Can a menu at a fancy restaurant be a map for solving the climate challenge? A handful of prominent San Francisco chefs are using their high-end restaurants to illustrate how innovative grazing and growing practices can cut carbon pollution. They want chefs and their clients to know the foodprint of their choices and consider the impacts. But they are not preachy vegans who think cows are evil. Rather Anthony Myint, whose Commonwealth restaurant received a Michelin star, thinks putting compost on grasslands used to graze cattle can be a big lever for healing the climate and regenerating soils.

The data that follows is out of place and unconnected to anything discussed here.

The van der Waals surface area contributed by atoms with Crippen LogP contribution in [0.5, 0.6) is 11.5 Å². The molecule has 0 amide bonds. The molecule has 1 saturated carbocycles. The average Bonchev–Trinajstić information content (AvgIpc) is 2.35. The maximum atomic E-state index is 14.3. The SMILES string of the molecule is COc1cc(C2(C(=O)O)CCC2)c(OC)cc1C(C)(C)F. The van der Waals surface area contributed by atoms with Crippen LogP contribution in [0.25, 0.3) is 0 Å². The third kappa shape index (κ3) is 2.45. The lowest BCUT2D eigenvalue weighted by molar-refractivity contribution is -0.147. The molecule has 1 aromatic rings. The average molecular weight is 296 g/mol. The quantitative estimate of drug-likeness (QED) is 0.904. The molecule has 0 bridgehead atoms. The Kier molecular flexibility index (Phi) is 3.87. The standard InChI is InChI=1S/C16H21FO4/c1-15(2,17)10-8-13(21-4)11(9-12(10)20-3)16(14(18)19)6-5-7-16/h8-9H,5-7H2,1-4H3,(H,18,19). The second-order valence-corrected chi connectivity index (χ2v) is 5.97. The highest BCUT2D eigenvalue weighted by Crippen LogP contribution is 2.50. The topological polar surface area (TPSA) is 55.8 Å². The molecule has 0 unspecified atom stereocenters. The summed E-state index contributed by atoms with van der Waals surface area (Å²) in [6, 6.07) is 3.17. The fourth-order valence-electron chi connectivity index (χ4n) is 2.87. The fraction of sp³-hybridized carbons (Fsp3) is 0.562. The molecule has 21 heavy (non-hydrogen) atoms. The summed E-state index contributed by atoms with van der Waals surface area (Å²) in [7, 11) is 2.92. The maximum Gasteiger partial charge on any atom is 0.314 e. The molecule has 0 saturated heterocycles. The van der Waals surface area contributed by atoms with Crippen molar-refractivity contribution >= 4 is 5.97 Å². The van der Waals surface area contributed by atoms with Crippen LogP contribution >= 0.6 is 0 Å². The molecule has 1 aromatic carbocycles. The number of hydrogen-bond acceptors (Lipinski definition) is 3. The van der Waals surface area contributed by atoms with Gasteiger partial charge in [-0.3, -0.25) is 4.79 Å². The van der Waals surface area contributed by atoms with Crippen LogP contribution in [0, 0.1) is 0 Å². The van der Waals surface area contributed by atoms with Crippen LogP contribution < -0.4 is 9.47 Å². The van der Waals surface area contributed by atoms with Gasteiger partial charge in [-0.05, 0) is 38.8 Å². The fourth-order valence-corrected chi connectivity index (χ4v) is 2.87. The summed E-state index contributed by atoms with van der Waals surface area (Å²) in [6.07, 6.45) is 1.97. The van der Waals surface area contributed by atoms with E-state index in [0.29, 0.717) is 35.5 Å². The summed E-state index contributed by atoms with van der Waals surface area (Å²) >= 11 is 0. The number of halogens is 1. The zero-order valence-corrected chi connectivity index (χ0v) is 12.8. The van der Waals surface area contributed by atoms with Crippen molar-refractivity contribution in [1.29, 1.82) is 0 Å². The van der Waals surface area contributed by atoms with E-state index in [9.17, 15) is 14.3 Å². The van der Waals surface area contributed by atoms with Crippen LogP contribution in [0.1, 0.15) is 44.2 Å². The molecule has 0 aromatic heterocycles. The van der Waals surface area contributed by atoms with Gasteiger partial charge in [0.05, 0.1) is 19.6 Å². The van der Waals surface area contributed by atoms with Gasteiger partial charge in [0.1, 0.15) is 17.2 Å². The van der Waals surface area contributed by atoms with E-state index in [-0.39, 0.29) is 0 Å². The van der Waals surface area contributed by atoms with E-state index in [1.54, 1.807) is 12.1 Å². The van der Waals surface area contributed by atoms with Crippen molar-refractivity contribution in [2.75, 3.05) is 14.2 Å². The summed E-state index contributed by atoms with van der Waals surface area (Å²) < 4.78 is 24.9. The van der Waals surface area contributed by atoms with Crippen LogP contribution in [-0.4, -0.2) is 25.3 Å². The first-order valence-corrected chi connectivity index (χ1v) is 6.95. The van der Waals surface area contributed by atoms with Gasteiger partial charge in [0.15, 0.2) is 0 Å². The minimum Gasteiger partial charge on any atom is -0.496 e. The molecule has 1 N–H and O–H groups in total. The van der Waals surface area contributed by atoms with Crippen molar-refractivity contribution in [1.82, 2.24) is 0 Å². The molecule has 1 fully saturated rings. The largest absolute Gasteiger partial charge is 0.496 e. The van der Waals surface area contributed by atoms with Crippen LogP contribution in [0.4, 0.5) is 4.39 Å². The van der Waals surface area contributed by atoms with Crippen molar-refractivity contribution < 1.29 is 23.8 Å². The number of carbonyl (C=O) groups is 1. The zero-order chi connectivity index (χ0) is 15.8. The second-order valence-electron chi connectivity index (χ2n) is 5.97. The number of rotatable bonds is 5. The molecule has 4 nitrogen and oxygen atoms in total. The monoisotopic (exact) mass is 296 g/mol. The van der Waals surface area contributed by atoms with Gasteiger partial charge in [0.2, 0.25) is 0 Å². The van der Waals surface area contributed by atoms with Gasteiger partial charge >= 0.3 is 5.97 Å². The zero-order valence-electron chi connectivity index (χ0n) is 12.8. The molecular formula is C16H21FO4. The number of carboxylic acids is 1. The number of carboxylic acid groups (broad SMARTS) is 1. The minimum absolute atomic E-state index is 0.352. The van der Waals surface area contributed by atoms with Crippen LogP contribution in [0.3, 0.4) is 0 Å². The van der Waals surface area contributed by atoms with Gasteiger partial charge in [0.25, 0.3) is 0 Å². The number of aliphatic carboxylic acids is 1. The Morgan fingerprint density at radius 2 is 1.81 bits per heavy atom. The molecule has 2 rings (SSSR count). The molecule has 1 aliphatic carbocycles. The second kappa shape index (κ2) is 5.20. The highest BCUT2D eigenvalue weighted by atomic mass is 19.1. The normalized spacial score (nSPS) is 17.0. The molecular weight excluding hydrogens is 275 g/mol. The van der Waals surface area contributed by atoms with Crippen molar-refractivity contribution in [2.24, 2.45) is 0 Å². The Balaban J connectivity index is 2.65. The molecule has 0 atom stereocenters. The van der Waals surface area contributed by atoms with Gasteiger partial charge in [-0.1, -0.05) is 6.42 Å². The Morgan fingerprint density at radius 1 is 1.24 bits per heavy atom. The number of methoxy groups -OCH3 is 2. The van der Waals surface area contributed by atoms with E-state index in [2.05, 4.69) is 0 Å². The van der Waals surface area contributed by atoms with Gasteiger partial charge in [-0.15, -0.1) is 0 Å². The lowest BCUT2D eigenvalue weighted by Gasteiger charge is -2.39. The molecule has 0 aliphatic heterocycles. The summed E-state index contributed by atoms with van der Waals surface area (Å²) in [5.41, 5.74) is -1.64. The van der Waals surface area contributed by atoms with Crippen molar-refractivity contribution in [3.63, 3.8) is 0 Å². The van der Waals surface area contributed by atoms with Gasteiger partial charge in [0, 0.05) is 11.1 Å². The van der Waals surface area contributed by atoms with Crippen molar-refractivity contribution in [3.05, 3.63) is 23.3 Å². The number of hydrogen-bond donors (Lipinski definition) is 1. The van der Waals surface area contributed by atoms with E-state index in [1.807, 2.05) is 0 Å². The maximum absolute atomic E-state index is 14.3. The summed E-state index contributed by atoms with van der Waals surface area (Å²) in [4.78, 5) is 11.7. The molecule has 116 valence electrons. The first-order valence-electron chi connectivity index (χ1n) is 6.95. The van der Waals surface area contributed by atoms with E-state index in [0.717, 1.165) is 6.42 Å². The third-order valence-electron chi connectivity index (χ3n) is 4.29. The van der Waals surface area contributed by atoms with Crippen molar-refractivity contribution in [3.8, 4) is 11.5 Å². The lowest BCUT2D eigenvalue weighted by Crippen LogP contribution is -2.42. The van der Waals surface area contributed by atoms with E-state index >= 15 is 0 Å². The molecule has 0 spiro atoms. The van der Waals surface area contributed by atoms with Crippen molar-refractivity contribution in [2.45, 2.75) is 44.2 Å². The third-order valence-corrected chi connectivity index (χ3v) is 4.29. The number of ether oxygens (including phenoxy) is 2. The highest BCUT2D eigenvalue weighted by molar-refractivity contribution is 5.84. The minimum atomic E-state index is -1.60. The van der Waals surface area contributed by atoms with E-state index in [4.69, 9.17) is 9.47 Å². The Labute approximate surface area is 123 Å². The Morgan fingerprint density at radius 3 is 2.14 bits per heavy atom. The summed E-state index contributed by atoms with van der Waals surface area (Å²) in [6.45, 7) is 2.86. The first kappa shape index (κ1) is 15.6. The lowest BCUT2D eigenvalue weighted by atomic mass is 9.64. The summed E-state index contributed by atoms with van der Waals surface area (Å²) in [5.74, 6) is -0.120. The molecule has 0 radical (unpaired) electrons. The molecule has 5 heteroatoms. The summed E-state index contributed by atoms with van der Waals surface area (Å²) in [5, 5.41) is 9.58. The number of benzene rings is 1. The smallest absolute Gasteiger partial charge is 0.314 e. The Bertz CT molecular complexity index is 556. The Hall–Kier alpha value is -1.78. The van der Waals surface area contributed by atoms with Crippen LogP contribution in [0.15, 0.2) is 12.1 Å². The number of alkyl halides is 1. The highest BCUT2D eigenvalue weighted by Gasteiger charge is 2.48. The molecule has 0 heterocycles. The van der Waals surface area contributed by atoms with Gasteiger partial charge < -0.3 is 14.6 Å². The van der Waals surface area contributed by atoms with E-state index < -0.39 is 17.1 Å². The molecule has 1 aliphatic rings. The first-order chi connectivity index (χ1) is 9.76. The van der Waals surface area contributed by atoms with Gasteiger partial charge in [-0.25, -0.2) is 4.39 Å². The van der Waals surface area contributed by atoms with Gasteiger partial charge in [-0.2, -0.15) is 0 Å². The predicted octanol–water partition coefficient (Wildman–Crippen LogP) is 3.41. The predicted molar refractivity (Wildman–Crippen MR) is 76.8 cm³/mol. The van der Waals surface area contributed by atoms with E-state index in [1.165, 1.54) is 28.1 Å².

Not all chefs are convinced. Dominique Crenn, the first woman chef in the United States to receive two Michelin stars, refuses to serve beef at her restaurants "because I don't want to be part of that industry. The beef industry is the worst," she says. Crenn, who grew up on a farm, thinks many restauranteurs only pay lip service to responsibly sourcing their food. She serves seafood and is working with her fish monger to understand the complex ecosystems and supply chains.
San Francisco’s restaurants will be showcasing their climate-friendly dishes during the Global Climate Action Summit September 12-14. Can restaurants be platforms for changing the food system?